“This is a problem with an institution that’s in the middle of an existential crisis that’s brought on by politics and brought on by the transformation of upper management (I mean, like head office and board of directors) into this crowd of people who are totally subservient to the government of Canada which happens to hate public broadcasting,” he said.
MacIntyre doesn’t miss journalism much, choosing to invest his energy in fiction. In 2014, he released Punishment, a novel following the life of retired corrections officer Tony Breau, who leaves Kingston to return to his childhood home of St. Ninian, N.S.
Upon arrival, he finds that a young girl in the community has died – the grandchild of his former sweetheart – and that an ex-con named Dwayne Strickland is being tried for her death.
Tony knows Dwayne not only from the corrections system, but also from growing up in the same community. Tony’s life played out in a socially acceptable manner with marriage and a reliable job, while Dwayne got into trouble early on and was never able to escape it.
The mystery of the girl’s death unfolds as Tony reintegrates into St. Ninian society, which brings with it a love story and revelations about human nature.
A Torontonian originally from Nova Scotia, who for many years has owned a place in the Haliburton Highlands, MacIntyre has experience in the small town setting and the tightly knit community that comes with it.
Add tragedy into the mix and it can create the perfect environment to discuss the universal pitfalls of human nature.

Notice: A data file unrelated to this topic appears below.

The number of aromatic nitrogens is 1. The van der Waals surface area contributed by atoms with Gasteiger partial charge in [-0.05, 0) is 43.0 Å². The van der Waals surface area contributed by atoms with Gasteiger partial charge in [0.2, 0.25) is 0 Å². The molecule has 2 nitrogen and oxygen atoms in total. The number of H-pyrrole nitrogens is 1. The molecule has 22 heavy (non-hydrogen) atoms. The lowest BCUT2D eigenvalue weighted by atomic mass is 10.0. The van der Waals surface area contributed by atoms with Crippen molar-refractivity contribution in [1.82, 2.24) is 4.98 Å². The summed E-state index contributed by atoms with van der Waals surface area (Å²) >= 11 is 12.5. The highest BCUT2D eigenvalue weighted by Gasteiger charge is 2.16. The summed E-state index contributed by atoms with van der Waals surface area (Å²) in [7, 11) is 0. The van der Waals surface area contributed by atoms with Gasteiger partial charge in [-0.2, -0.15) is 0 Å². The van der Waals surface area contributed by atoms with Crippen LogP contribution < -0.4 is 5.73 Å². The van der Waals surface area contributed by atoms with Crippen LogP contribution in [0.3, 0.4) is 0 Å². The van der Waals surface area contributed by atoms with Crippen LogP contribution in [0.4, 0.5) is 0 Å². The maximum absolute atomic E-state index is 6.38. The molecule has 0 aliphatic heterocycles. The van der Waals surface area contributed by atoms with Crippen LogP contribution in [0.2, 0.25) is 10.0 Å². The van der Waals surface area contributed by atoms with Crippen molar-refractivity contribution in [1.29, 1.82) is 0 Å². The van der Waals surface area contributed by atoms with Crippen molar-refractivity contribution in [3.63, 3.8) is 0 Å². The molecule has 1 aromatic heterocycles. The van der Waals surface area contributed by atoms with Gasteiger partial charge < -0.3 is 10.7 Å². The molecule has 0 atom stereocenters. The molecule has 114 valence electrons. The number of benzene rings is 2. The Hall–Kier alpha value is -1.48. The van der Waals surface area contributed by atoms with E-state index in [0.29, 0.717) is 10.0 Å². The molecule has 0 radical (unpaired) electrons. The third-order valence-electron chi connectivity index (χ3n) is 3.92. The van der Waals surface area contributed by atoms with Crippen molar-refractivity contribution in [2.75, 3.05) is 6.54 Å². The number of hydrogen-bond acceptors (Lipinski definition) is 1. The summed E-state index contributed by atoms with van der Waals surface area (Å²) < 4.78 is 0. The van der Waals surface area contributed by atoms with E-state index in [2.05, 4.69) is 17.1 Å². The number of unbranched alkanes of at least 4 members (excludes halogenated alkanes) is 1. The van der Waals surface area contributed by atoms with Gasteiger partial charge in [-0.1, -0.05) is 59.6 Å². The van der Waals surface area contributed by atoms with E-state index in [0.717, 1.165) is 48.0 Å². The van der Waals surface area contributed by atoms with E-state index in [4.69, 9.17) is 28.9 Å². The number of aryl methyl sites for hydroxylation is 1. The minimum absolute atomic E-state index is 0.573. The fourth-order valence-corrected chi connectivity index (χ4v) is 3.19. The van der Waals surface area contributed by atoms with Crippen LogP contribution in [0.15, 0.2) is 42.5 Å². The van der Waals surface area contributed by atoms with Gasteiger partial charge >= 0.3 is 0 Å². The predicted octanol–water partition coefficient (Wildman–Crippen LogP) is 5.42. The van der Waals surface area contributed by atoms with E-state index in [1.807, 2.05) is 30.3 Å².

“Punishment comes at a time when people are quite acutely interested in vengeance and interested in crime and punishment and interested in justice. They’re interested in what we do with people who do bad things,” MacIntyre said.
Set in the early 2000s, the terrorist attack of 9-11 and the invasion of Iraq run parallel to the story. Characters discuss the world events that contain many of the same themes as the book: the power of fear, the human desire to assign blame, the notion that people can be wholly good or bad.
Our tendency to label people and seek to punish them rather than look deeper into their lives and society in general can lead us to dangerous places, he argues.
MacIntyre gives the example of Canadian Stanley Faulder who was executed by the state of Texas in 1999 for the murder of an elderly woman in a burglary gone very wrong. Faulder had suffered a brain injury as a child resulting in effects to cognitive functioning. MacIntyre spent many hours interviewing him right up to the day he died.
“It was one of the last human conversations he had,” he said. “He was talking about life and death and remorse.”
Had he avoided drugs and alcohol, Faulder speculated he may have never done his bad deeds. Learning from those lessons, rather than condemning Faulder as purely evil, would serve society better, MacIntyre said.
Those categories are futile anyway.
“Evil’s only a moral quality that you attach to what people do, and to declare people to be bad is to exclude the possibility that they can also do good things – or to declare somebody to be good is to exclude the possibility that they do bad things,” he said, noting that while Mother Teresa is considered to be one of the most saintly humans in recent memory, she also was known to be a difficult personality. It doesn’t negate her good deeds, but she certainly wasn’t purely good.
Convenient categories give us all a sense of security, he said, and helps us explain away actions of family or community members outside acceptable behaviour.
“When a bad thing happens in a community like Haliburton and in a family, people want to hear explanations that reassure them that what happened is not symptomatic of a bigger problem in the community,” he said.
On Sunday, Nov. 8, MacIntyre will be the guest of this year’s Friends of the Haliburton County Public Library gala at Pinestone Resort.
Doors open at 1 p.m. Tickets are $25 and can be purchased at Master’s Bookstore in Haliburton, by contacting 705-457-2695 or emailing firstname.lastname@example.org.
The Haliburton Echo is giving away two tickets to the gala. See next week’s issue for details.